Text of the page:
MEN'S BASKETBALL

Men's basketball

Nebraska's Dachon Burke Jr. scores under pressure from Northwestern's Pat Spencer in March 2020.

Big Ten regular season: 2-18, last out of 14 teams (7-25 overall)

Big Ten tournament: Lost in the first round to Indiana

Preseason prediction: In coach Fred Hoiberg’s first season, the general expectation was a .500 overall finish. That was Iowa State’s record in Hoiberg’s first season in Ames.

How it played out: One of the worst seasons in program history. With a young, inexperienced roster and a brutal Big Ten schedule, Nebraska finished the season with a program-record 17 straight losses. Expectations immediately lowered after the Huskers dropped their first two games to UC Riverside and Southern Utah at home. The 7-25 record is the most losses in a season, the worst winning percentage for the program in 60 years and fewest wins since the 1963-64 season.

Success or struggle: Major struggle. Which is why the entire roster was overhauled immediately after the season for the second straight offseason.

Standout/star: Cam Mack became the first player in men’s program history to record a triple-double. On Dec. 15 against Purdue, Mack scored 11 points, dished out 12 assists and snagged 10 rebounds. His final rebound came in the final minutes of a 70-56 upset win over Purdue. Mack finished the season averaging 12 points, 6.4 assists and 4.5 rebounds per game. His 179 assists ties for third in program history for assists in a season, and his 6.4 average is third in assists per game. Mack’s production dropped off in the latter half of the season and he missed the final six games due to suspensions. He’s no longer with the program.

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Season high: A 76-70 surprise win over Iowa on Jan. 7. Nebraska kept Luka Garza in check, held the Hawkeyes to 4 of 33 from behind the arc and had five players in double digits, including 17 points from Thorir Thorbjarnarson.

Season low: On March 1, Nebraska went 8 of 30 from the foul line and lost in overtime to second-to-last place Northwestern at home. The Huskers missed 14 free throws that would’ve either tied the game or given the Huskers the lead, including three at the end of the first half and two at the end of overtime.

Trending: Up. Nebraska brought in seven players in the 2020 class, four of whom have played Division I basketball elsewhere. The roster next season should be significantly more experienced, significantly taller and much more mature. Three sit-out transfers from last year — Derrick Walker, Shamiel Stevenson and Dalano Banton — will join junior college’s leading scorer Teddy Allen, 6-foot-9 stretch 4 junior college transfer Lat Mayen and three-year starter and graduate transfer Kobe Webster. The roster may have growing pains, but if they collectively become familiar with the scheme and each other, next season might actually end up closer to .500, with a potentially bright future should the core stick around.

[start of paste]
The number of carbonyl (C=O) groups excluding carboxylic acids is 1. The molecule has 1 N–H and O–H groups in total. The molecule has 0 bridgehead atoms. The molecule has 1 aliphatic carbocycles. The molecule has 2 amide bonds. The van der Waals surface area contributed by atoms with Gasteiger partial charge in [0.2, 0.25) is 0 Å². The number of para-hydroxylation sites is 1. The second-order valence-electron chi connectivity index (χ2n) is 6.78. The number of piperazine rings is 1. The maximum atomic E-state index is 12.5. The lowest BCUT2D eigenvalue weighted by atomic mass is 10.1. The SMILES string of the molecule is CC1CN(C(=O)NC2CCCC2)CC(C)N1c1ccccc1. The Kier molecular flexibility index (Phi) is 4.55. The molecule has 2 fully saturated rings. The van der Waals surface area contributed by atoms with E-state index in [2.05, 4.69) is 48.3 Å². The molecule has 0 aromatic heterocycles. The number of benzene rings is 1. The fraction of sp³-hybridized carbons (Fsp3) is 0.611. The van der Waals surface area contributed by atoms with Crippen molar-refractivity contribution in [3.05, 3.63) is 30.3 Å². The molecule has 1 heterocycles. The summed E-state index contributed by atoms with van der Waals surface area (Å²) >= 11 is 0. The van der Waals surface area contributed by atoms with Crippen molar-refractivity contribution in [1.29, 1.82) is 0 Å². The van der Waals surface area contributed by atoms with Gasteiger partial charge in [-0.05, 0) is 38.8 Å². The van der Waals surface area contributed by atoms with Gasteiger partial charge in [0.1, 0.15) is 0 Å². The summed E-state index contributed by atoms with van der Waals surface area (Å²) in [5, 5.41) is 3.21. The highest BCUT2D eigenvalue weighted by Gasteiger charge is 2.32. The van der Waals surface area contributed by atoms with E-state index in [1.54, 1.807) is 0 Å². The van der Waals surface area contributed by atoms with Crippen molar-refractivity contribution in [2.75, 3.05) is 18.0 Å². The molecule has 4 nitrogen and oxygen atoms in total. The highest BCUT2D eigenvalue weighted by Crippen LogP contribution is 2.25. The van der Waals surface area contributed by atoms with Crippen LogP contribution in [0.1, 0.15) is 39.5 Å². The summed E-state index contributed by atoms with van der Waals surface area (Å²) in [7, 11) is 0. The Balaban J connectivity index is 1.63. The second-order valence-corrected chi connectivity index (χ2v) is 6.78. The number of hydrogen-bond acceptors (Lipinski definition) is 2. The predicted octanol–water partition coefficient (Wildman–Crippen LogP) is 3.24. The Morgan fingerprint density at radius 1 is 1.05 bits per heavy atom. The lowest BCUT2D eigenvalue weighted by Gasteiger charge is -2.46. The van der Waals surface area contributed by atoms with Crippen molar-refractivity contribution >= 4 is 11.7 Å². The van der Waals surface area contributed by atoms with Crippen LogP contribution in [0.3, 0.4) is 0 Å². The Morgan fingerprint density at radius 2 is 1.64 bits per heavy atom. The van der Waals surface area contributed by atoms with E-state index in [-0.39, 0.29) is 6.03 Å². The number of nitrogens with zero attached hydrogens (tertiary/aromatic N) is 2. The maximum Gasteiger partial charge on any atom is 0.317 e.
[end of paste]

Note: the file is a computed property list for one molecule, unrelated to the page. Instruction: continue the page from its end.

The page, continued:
WOMEN’S BASKETBALL

Women's basketball

Nebraska's Hannah Whitish makes a 3-pointer.

Big Ten regular season: 7-11, 10th (17-13 overall)

Big Ten tournament: Lost to Michigan in the second round

Preseason prediction: Nebraska was projected to make the NCAA Tournament or, at the very least, be right on the bubble of it after a disappointing 2018-2019 season.

How it played out: The Huskers’ season started so well, with an 11-1 record that included wins over Duke and Iowa. Nebraska looked poised to make a run at the Big Ten title. But the league slate featured one gut-punch loss after another, starting with a 78-70 overtime loss at Michigan State. Including the Big Ten tournament, seven of NU’s 11 league losses were by eight or fewer points. In that way, it mirrored the previous year, when Nebraska just couldn’t make the clutch plays down the stretch against good league teams. After the year, the Huskers had significant roster turnover, with two starters — Leigha Brown and Ashtyn Veerbeek — transferring out along with reserve Kayla Mershon. Brown’s departure to Michigan was a stunner. NU had not expected it.

Success or struggle: A frustration. Although Nebraska likely would have made the NIT, and perhaps even received a home game, the NCAA Tournament was the proper goal and the Huskers weren’t headed there.

Standout/star: While center Kate Cain set the school record for career blocks, Brown, the Big Ten’s sixth player of the year, was Nebraska’s steadiest player. She didn’t start, but she led the team with 14.4 points per game, getting to the free throw line more than five times per game. Nebraska relied more on Brown’s scoring than maybe it would have liked after a season-ending hip surgery for Taylor Kissinger, but she was one of the toughest players on the team.

Season high: The win over Duke, which doubled as Kissinger’s final game of the season. She hit six 3-pointers in the win and Nebraska needed every one of them.

Season low: An 80-74 overtime loss to Ohio State in which Nebraska blew a 15-point halftime lead and, even worse, blew it in a manner that was emotionally painful to watch, hitting 6 of 38 shots over the final 25 minutes of the game. OSU, not particularly interested in winning the game, basically fell into it despite missing 59 shots.